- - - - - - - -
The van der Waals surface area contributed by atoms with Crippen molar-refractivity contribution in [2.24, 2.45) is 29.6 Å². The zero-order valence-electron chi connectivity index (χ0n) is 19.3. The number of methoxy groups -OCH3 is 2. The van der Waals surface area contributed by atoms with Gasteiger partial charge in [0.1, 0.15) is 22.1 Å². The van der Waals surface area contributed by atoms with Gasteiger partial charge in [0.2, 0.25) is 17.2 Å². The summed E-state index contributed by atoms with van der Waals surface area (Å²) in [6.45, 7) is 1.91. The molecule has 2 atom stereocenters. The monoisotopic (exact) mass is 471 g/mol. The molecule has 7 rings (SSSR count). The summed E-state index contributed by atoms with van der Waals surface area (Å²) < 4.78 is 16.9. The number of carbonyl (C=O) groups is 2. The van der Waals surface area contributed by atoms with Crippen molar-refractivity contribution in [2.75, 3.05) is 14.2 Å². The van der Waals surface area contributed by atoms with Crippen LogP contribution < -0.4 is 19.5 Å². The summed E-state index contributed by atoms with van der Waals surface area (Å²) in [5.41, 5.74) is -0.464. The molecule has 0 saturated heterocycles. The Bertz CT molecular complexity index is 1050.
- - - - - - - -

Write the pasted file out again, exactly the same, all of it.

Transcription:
The van der Waals surface area contributed by atoms with Crippen molar-refractivity contribution in [2.24, 2.45) is 29.6 Å². The zero-order valence-electron chi connectivity index (χ0n) is 19.3. The number of methoxy groups -OCH3 is 2. The van der Waals surface area contributed by atoms with Gasteiger partial charge in [0.1, 0.15) is 22.1 Å². The van der Waals surface area contributed by atoms with Gasteiger partial charge in [0.2, 0.25) is 17.2 Å². The summed E-state index contributed by atoms with van der Waals surface area (Å²) in [6.45, 7) is 1.91. The molecule has 2 atom stereocenters. The monoisotopic (exact) mass is 471 g/mol. The molecule has 7 rings (SSSR count). The summed E-state index contributed by atoms with van der Waals surface area (Å²) < 4.78 is 16.9. The number of carbonyl (C=O) groups is 2. The van der Waals surface area contributed by atoms with Crippen molar-refractivity contribution in [2.75, 3.05) is 14.2 Å². The van der Waals surface area contributed by atoms with Crippen LogP contribution < -0.4 is 19.5 Å². The summed E-state index contributed by atoms with van der Waals surface area (Å²) in [5.41, 5.74) is -0.464. The molecule has 0 saturated heterocycles. The Bertz CT molecular complexity index is 1050.